Tags: dollar | united states | investing | economy

If You're Invested in the US and King Dollar, Stay Where You Are

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Friday, 19 Dec 2014 06:54 AM Current | Bio | Archive

When we look at the strong upward performances of various U.S. equity markets over the last two days, there is very little doubt the vast majority of market players considered Wednesday’s FOMC’s statement as well as Fed Chair Yellen’s comments at the press conference as “dovish” after the FOMC communicated its decision not the change its monetary “policy” for the time being while remaining patient and wait to begin the normalization process, for at least the next couple (two?) of meetings.

Now, when Fed Chair Yellen answered the first question of a journalist during the Q&A session and stated: “… as I mentioned, most participants do envision that conditions will be appropriate sometime during this coming year to begin normalizing policy. And they do largely expect that inflation will be — core inflation will probably be running close to its current level. And headline inflation could even be lower. But what they will want to have is a feeling of reasonable confidence that when we start the process of normalizing policy, that it will be moving up over time. And of course, as labor market conditions continue to improve, history suggests that as long as inflation expectations remain well-anchored, that that's likely to occur...”

In my opinion that’s not a dovish statement, on the contrary, when I read Mrs. Yellen’s answer, to me that’s probably one of her first warnings the Fed is ready to take a more aggressive stance notwithstanding low inflation at present than many market participants believe today.

In fact, I see her statement as a clear warning that a rate hike will occur even with core inflation growth at current low levels as long as projections still see their 2 percent inflation target being met in the future.

In my opinion, it becomes clearer by the day at the Fed they really want to avoid falling into the “zero” interest rate “trap” while there is no real deflation threat.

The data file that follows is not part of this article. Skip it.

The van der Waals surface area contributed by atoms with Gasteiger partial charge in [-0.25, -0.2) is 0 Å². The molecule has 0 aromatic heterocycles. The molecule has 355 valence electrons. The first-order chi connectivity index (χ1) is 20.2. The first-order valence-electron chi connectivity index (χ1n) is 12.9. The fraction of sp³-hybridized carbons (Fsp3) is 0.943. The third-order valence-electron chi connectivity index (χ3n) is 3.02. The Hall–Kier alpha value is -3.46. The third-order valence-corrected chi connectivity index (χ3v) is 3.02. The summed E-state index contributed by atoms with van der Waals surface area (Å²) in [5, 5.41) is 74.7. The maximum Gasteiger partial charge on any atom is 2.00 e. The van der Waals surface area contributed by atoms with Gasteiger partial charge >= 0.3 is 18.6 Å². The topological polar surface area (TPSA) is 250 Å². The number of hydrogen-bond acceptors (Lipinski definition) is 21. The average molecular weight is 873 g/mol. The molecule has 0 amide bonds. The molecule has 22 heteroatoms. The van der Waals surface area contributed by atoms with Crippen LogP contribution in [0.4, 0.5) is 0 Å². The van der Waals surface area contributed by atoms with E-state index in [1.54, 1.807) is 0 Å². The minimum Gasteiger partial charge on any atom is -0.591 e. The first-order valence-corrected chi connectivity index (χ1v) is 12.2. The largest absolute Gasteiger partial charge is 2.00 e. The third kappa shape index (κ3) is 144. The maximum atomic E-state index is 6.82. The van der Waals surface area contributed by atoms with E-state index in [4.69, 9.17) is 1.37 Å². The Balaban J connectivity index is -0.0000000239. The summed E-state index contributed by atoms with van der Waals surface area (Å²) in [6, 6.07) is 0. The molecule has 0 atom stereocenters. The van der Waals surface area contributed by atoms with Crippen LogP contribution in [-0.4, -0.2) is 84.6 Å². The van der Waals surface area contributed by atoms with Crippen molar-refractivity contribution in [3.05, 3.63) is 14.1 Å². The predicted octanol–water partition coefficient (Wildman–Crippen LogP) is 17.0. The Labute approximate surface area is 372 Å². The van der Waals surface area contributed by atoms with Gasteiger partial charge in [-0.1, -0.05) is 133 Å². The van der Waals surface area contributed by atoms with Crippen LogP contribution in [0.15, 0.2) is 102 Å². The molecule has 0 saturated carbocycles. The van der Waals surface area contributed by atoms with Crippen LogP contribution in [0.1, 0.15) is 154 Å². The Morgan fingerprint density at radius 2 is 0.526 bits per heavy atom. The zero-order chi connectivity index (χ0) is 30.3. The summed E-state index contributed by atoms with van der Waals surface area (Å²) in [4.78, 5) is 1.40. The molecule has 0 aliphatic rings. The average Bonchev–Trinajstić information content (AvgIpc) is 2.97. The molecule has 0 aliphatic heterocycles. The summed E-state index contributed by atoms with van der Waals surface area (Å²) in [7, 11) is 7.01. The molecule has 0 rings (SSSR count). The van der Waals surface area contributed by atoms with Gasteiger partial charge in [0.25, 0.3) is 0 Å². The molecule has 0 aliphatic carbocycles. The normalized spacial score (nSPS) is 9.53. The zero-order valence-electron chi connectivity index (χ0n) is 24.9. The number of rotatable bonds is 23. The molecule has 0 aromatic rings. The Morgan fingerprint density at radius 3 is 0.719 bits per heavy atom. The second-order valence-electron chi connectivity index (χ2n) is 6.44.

I expect core PCE growing at even short of 2 percent into to the end of 2015, which again, when we read Yellen’s answer thoroughly, this should in itself not be or remain an obstacle to an initial rate hike during the second half of 2015, probably somewhere in the third quarter.

And then, please keep in mind a Fed in motion, usually stays a Fed in motion. Anyway, we’ll have to wait and see if history will repeat itself or this time will be different.

That said, it really could become interesting to see how other important economies and not at least how their currencies will react once the Fed starts moving while some of them will be, or already will be, involved in their own stealthy part of the continuously developing global currency war.

No doubt, at least in my opinion, whatever occurs, the U.S. dollar will remain king in 2015 and nicely well beyond that, which doesn’t mean, of course, forever.

That said, in 2015, one of the very important questions should probably become as the year comes on, how much will e.g. the euro, the Japanese yen, the Chinese renminbi (yuan), the Brazilian real and practical all oil and commodity direct related currencies, which include the Canadian dollar, the Norwegian kroner, but also the Australian dollar, etc. further weaken against the U.S. dollar and more importantly at what speed?

Also, volatility is on its way back and when it strikes, it will cause real havoc in many, known and still unknown places.

I personally would prefer to stay away from all that is not dollar denominated and/or U.S. located investments as long as there do not appear clear signs of stabilization starting taking hold in many places in the world and above all in Europe, which is certainly not the case today.

If you are for the most part invested in the U.S. and in the U.S. dollar, stay where you are.

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HansParisis
I personally would prefer to stay away from all that is not dollar denominated and/or U.S. located investments as long as there do not appear clear signs of stabilization starting taking hold in many places in the world and above all in Europe, which is certainly not the case today.
dollar, united states, investing, economy
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2014-54-19
Friday, 19 Dec 2014 06:54 AM
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